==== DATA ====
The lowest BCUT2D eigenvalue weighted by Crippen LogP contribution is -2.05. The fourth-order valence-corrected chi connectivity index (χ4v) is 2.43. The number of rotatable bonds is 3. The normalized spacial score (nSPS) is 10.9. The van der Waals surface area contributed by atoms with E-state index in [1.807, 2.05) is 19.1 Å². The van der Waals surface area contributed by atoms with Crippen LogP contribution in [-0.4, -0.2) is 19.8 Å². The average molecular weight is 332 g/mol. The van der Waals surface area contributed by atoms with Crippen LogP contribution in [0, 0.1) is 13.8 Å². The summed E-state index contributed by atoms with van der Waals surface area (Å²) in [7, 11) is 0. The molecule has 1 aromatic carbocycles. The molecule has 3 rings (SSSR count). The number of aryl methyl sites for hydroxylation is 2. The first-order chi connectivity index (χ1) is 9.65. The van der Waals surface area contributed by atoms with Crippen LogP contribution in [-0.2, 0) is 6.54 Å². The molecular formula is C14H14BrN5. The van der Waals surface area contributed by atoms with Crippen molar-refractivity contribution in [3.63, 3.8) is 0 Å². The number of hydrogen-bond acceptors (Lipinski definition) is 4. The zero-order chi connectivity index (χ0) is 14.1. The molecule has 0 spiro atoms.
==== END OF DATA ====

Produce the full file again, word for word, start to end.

The lowest BCUT2D eigenvalue weighted by Crippen LogP contribution is -2.05. The fourth-order valence-corrected chi connectivity index (χ4v) is 2.43. The number of rotatable bonds is 3. The normalized spacial score (nSPS) is 10.9. The van der Waals surface area contributed by atoms with E-state index in [1.807, 2.05) is 19.1 Å². The van der Waals surface area contributed by atoms with Crippen LogP contribution in [-0.4, -0.2) is 19.8 Å². The average molecular weight is 332 g/mol. The van der Waals surface area contributed by atoms with Crippen LogP contribution in [0, 0.1) is 13.8 Å². The summed E-state index contributed by atoms with van der Waals surface area (Å²) in [7, 11) is 0. The molecule has 1 aromatic carbocycles. The molecule has 3 rings (SSSR count). The number of aryl methyl sites for hydroxylation is 2. The first-order chi connectivity index (χ1) is 9.65. The van der Waals surface area contributed by atoms with Crippen LogP contribution in [-0.2, 0) is 6.54 Å². The molecular formula is C14H14BrN5. The van der Waals surface area contributed by atoms with Crippen molar-refractivity contribution in [3.63, 3.8) is 0 Å². The number of hydrogen-bond acceptors (Lipinski definition) is 4. The zero-order chi connectivity index (χ0) is 14.1. The molecule has 0 spiro atoms.